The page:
Earlier this year story continues..
Netflix began ranking the quality of video streaming performance for each of the nation's largest ISPs. HD streams have variable bitrate but can potentially top out at around 4800 kilobits per second, and the data, gleaned from 36 million Netflix members who view over 1 billion hours of TV shows, provides a bird's eye view by ISP of sustained throughput available from a given ISP over time.
Back in 2011 the FCC began collecting real-world user broadband data from customized routers, then issuing reports on which ISPs were failing to deliver advertised speeds. It's one of the few FCC policies in recent years that has truly paid dividends for consumers. story continues..
Mediacom has been ranked as the worst cable operator in the country by Consumer Reports, and recently built on that not-so-fine pedigree by announcing new usage limits and surcharges for their subscribers
. In addition, Business Week
is running a piece this week exploring how the cable company continues to make life difficult for towns and cities in Minnesota that are tired of being under-served by the cable operator, and have looked to federal funding to build better networks themselves.
Yesterday we noted
that our forums were filled with rumors that Mediacom would be the latest ISP to start charging users usage overages, despite the ever-dropping cost of delivering fixed line bandwidth to consumers. Mediacom has since confirmed the plans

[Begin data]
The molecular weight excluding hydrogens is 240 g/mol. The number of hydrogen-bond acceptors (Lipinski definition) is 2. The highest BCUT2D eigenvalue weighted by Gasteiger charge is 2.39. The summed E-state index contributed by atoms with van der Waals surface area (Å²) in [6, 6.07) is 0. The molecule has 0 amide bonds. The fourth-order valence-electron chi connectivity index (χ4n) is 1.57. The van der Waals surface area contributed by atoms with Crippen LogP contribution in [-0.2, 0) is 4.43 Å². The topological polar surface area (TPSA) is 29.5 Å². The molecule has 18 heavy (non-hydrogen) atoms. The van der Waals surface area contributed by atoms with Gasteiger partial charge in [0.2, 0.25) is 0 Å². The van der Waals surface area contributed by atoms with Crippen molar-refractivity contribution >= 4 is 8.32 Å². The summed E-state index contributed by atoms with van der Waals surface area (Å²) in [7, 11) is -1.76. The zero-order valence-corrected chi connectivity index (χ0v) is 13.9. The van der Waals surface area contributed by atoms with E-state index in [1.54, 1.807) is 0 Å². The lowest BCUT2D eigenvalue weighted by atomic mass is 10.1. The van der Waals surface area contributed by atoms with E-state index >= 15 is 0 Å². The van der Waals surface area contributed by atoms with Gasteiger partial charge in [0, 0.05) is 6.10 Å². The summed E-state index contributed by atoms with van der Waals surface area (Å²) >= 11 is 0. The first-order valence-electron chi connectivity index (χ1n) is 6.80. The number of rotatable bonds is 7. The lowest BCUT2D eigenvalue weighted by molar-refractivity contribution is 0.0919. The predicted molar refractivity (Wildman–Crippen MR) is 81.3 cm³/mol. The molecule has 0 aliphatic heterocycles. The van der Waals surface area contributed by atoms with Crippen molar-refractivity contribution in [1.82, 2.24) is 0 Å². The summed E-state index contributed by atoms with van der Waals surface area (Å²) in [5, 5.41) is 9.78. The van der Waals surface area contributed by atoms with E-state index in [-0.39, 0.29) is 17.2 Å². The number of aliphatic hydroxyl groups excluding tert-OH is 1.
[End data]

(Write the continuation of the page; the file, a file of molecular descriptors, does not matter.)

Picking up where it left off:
, a tech in our forums noting that the changes will begin August 1, after which point new users -- or users who move to one of Mediacom's new usage plans, will pay $10 for 50 GB of data if they cross their caps.
Several users in our forums are claiming technicians working for Mediacom say the company will soon be the latest U.S. ISP to begin charging users overage fees. story continues..
Cable broadband ISP Mediacom has long had a 250 GB cap in place, their acceptable use policy
informing users that should you exceed that total, Mediacom may "charge you for the excess usage, reduce transmission speed or other Service parameters, limit, suspend or terminate the Service or take other actions." Users in our Mediacom forum
note that while the company has been quiet about enforcing the cap, they're starting to make a little more noise about it, calling users who are starting to go over the cap on a consistent basis. Mediacom is telling users they're not charging them -- yet:
Currently this is a soft cap.
The start of September seems to have brought with it another round of carriage pricing disputes, with consumers -- already paying sky-high prices for cable TV -- again stuck in the middle. Just as the U.S. story continues..
Over the last year cable operator Mediacom has aggressively been deploying new advertising systems. Unfortunately for users, they're not doing a very good job of it. story continues..
Over the last couple of months Mediacom has aggressively been deploying new advertising systems. Unfortunately for users, they're not doing a very good job of it. story continues..
Last week we were the first to report
, Mediacom has refused to comment publicly on the matter -- to us or anybody else.
Earlier this week we reported story continues..
first sniffs, then potentially modifies, consumer traffic.
Earlier this month we noted
how cable operator Mediacom has joined the growing number of ISPs that have begun using DNS redirection to deliver ads instead of the traditional page not found warning. Mediacom took things a step further and has apparently implemented deep packet inspection and DNS redirection advertising technology our users say is difficult to opt out of
-- and persists even if you're using third party DNS services.
·more stories, story search, most popular ..
Recent news contributors
, Bill Neilson